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Adrienne Roberts and Juanita Elias

This chapter provides an overview of feminist research on global financial crises from the 1980s onwards. This research has shown that a gender analysis is essential to comprehending (1) the causes of financial crises, (2) the impacts of financial crises, and (3) the responses to financial crises. Feminist work serves to elucidate how finance and its crises are not separate from but rather deeply embedded in broader social relations, including gender relations. Mainstream and critical analyses of finance tend to focus on so-called ‘high politics’; centralizing global relations of lending, borrowing and exchange, financial governance, and, particularly since 2008, central banking. Feminist scholarship has consistently argued that these macro-level practices affect and are affected by structures of gender on the one hand, and a host of micro-level relations on the other. The chapter thus points to the need to consider the interaction between finance and the social organization of gender relations.

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Edited by Juanita Elias and Adrienne Roberts

This Handbook brings together leading interdisciplinary scholarship on the gendered nature of the international political economy. Spanning a wide range of theoretical traditions and empirical foci, it explores the multifaceted ways in which gender relations constitute and are shaped by global politico-economic processes. It further interrogates the gendered ideologies and discourses that underpin everyday practices from the local to the global. The chapters in this collection identify, analyse, critique and challenge gender-based inequalities, whilst also highlighting the intersectional nature of gendered oppressions in the contemporary world order.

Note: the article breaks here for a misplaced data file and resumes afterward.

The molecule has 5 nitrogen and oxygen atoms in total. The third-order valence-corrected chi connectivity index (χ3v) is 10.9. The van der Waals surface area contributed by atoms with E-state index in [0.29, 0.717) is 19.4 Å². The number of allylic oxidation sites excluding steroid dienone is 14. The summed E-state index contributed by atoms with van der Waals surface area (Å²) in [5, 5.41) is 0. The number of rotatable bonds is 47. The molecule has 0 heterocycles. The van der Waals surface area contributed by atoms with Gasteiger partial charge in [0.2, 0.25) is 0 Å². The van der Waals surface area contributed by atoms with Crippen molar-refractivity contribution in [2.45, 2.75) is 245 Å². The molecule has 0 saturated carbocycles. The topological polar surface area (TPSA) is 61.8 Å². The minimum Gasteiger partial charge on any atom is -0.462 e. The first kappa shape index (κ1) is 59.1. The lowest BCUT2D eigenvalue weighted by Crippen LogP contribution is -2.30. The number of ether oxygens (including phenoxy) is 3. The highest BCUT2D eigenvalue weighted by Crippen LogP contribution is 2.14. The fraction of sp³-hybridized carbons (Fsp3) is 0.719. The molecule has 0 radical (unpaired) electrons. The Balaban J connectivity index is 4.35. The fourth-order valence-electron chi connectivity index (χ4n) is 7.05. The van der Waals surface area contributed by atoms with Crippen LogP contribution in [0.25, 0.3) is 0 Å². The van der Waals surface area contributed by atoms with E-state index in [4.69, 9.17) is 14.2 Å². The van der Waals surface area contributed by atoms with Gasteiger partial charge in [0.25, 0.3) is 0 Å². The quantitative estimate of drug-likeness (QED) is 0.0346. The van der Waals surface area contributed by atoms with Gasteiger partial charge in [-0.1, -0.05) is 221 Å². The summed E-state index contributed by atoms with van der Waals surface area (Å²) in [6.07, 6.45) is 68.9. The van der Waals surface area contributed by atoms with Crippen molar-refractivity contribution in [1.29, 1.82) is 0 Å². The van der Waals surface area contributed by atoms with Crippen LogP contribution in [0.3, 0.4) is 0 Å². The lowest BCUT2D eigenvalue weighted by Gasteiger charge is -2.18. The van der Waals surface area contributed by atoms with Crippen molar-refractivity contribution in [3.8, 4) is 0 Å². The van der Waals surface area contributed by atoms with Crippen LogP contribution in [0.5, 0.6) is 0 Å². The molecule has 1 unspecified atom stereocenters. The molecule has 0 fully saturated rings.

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Gábor Csanádi, Adrienne Csizmady and Péter Róbert

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Catia Gregoratti, Adrienne Roberts and Sofie Tornhill

The aim of this chapter is to document and critically analyze some of the debates around the supposed commensurability between gender equality and corporate rule. The authors survey a range initiatives and claims that emphasize the need to integrate women into the labour force, into corporate supply chains, and/or into top management roles of a growing number of corporations. These initiatives are underpinned by the ‘business case’ for gender equality, which, as feminists have argued, is deeply problematic in many of its assumptions. The authors map out some findings of ethnographic research on corporate-led empowerment initiatives aimed at women in the Global South, suggesting that these largely substantiate many of the concerns voiced by critical feminists. However, they further note that as these projects garner resistance from those social forces that they seek to silence and/or co-opt, they become central sites of feminist activism.